Andrew D’A. E. Bush.
Hello from another bloke who's been down under!
Hi Andrew. Back in ’82 I spent the summer (winter there) in Australia, working with some of our missionaries. I was on the other side of your little island, primarily in the Toowoomba area, but got to visit a number of places through that part of Queensland. Beautiful country there, and I’d love to go back with my camera some day.
Thanks Erik for allowing me this venue to share some of my Amish experience.
Thank you Don. We have written a decent bit about extinct Amish settlements over the years here, and even shared some accounts from David Luthy’s book on the subject. But we have never had photos to illustrate such a community, nor do I recall seeing anything online like that.
I linked above to Don’s main Flickr page, but I just realized Don has a link to this particular set of photos, where you can see a few more shots from this community: https://www.flickr.com/photos/ozarkinspirations/sets/72157647770337423/
Our district requires eleven or twelve families to join together for starting a settlement somewhere else, even if only 30 miles away. That ensures a community exists for worship, work, socializing, celebrating, emergencies, or anything else in daily life. It also helps ensure that the settlements succeed. Based on the narrative here, it sounds as though families relocated to this part of Arkansas by onesies and twosies. That sounds very un-Amish to me. Are there different settlement rules for Amish between different regions?
Kenneth, the entry for this settlement in the Central Plains Directory describes the incoming Amish as “onesies and twosies” as you say. I presume that the entry is written by someone from that community, so I’m assuming it to be accurate. As to how much this is — or varies from — the norm, I am not in a place to say.
It’s funny, even though I know all things come to an end, I have always had a hard time looking at ruins. (Don’t ask about the summer in college I spent on an archaeological dig in Israel!) When I’m out hunting, I sometimes come upon what’s left of a foundation of an old farmhouse or barn, and there’s a pang inside me as I think of the memories the place would tell us, if it could, memories now gone with the inhabitants.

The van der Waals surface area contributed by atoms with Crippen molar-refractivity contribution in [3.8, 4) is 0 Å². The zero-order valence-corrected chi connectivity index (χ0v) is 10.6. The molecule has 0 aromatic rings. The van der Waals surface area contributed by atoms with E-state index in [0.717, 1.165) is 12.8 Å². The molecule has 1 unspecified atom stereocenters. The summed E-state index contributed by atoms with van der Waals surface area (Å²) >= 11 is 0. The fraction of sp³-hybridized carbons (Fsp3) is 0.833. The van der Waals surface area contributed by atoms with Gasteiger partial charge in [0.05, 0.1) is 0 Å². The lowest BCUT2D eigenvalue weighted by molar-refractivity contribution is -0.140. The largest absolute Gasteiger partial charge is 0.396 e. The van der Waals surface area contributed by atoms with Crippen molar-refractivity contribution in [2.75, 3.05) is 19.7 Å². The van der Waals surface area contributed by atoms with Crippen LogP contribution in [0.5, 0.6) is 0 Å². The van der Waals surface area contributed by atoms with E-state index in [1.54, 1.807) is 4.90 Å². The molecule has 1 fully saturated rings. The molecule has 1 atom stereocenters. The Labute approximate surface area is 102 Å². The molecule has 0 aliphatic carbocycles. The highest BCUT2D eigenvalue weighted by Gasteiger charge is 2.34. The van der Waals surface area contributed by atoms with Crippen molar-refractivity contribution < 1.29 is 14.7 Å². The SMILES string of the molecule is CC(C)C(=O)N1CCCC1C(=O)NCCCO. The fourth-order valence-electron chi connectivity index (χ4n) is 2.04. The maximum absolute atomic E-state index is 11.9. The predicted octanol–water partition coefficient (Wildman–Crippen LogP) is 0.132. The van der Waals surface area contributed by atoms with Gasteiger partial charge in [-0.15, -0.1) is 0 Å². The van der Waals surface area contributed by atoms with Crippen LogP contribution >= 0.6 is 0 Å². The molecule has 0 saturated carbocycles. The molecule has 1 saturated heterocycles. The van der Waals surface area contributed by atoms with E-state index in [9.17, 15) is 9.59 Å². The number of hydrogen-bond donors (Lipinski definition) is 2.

And end..., and yet not...
Trish, Erik and I were talking about some of that very same thing. With his permission, I’ll share an excerpt of what I shared with him….
I, too, initially had somewhat of a sense of an emptiness feeling in going through this community — a feelings that are especially encapsulated by the once-enlivened-and-now-abandoned schoolhouse. But as I’ve thought about it I’ve changed my perspective a bit. This place now strikes me more as the cicada shell: if we focus on the shell it seems abandoned and lifeless; but if we focus on the life, we see that the shell was a temporary dwelling, but the life has simply moved on – and is still doing well. Focusing on the building evokes feelings of emptiness and sadness…, but thinking of the kids (the real life of the place) and knowing that they are likely doing their Amish thing just in some other place – well, it puts the empty shell in perspective.
^^^ "An"..., not "And"
Don, what a beautiful metaphor of the cicada shell! I’ll have to see if it helps me enjoy historical remnants more.
Im the same way as Trish.. though I enjoy ruins… I feel an aching sadness for what was & what is no more… Im terribly empathic though and feel others emotions strongly.. Its a gift & its a curse sometimes too..
Don, I agree with Trish on the cicada metaphor is a wonderful way to look at it.. When I read that, the ache I was feeling from the pictures was lifted and the butterfly was free.. Thanks for that! Beautiful!
Enjoyed the post..
Kim (and Trish), I’m glad that sharing what helped me was helpful to you as well.
And Kim, I can relate to that intense empathy — and the blessing and curse that it is. Been there — felt that. 😉
Attraction of Abandoned Places
I don’t know why but I quite like seeing abandoned places. Maybe it’s the sense of mystery they leave behind. Or the reminder they offer that all is fleeting.
They don’t really bring me down at all. I think dilapidated or returning-to-the-earth objects and locales can even have their own…”beauty” maybe isn’t the right word, but something like that.
I love all waste
And solitary places; where we taste
The pleasure of believing what we see